In early summer, bass are settling into patterns that they will sustain and are visiting places that they will return to for the next few months. Their metabolism is up — they'll eat more things and eat more frequently than they do in winter — and their locations become somewhat predictable. Their diet becomes minnows, crawfish and frogs, and your job when selecting a bait or lure is to match what they are eating.
Live bait is probably the best and most reliable way to catch bass, although largemouth have a tendency to swallow live bait faster than artificial lures, making lures a better choice for the catch-and-release fisherman. Shiners and shad live longer if hooked through their lips and any water temperature changes for the baitfish must be gradual. Match the size of your hook to the size of the bait, not to the size of the fish you want to catch. Check local laws to make sure the type of baitfish you're using is legal in the water you are fishing.
Plastic worms are versatile bass baits, and the worm is probably the best lure you can use if you are after trophy bass. Plastic worms can be fished weightless or with weights, swum quickly across the surface, slithered through weeds or dragged slowly across structures on the bottom of lakes. There are thin worms, fat worms, straight worms, curly-tailed worms and a variety of takeoffs on those basic shapes. Experiment with sizes, depth, color and speed of retrieve until you find the combination that the bass want.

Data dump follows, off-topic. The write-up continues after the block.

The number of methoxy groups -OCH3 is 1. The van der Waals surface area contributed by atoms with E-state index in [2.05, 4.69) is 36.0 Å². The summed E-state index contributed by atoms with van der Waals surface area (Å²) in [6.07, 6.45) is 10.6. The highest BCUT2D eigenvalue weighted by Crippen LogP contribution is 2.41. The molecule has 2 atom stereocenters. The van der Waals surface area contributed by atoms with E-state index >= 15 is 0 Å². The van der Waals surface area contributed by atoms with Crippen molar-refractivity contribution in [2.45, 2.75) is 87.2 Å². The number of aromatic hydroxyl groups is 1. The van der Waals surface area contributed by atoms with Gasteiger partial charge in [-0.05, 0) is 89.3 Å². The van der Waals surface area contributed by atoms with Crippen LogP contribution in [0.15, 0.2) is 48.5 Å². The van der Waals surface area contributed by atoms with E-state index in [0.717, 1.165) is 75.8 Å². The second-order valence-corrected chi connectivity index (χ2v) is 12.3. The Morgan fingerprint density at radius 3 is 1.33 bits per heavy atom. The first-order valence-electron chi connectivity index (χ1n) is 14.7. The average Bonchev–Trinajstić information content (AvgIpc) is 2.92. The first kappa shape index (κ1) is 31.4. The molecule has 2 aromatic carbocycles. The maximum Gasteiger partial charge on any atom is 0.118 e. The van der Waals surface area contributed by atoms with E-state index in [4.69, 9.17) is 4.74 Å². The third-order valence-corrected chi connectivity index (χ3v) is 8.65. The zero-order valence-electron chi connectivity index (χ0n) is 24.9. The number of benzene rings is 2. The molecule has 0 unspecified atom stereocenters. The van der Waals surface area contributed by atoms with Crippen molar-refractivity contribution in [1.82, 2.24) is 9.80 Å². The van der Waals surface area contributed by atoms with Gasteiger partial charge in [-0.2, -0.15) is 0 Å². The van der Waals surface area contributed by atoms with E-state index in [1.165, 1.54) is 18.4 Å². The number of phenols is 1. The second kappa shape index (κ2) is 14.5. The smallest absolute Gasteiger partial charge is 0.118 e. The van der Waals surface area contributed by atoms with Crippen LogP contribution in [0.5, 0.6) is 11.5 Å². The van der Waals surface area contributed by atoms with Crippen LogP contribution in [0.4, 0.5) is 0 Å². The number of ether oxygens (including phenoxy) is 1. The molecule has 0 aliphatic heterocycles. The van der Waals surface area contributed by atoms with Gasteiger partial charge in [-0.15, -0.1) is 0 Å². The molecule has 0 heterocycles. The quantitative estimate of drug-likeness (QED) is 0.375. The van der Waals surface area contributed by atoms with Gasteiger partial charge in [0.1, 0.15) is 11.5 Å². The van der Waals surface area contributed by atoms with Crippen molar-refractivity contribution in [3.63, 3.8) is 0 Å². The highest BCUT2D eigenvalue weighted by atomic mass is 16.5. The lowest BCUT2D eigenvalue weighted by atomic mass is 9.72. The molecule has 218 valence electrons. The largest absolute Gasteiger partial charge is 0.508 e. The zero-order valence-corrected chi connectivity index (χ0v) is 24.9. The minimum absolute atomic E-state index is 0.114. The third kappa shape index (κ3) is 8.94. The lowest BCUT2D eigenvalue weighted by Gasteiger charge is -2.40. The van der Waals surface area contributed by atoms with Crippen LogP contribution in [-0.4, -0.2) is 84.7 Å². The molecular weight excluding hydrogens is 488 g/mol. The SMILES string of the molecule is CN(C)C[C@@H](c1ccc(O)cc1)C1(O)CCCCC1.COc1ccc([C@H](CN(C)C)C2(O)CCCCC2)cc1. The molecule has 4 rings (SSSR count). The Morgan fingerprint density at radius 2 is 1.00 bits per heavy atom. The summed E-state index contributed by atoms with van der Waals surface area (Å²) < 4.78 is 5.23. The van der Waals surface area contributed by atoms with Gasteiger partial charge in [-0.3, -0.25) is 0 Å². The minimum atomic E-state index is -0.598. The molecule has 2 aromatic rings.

The Ultimate Bass Fishing Resource Guide says "spinnerbaits are great to start the day." Spinnerbaits, like plastic worms, come in an endless variety of sizes, styles and colors. The size and shape of the blade and the size of the weight, along with the speed of retrieve, all affect the depth at which the lure runs. Start with a basic 1/4- or 3/8-ounce lure with a chartreuse and white skirt and retrieve it at various speeds. If that doesn't catch fish, start experimenting by changing your lure size, blade style or color. Try to match the size and color of any baitfish you see in the water.
Pro fisherman Shaw Grigsby likes topwater poppers in early summer. They can be fished slowly so that they barely make a ripple on the surface, or they can be skittered quickly so that they imitate the skipping of an injured shad. If the popper has a skirt or a feather tail, it can also be fished without moving it. Just let the motion of the water do all the work.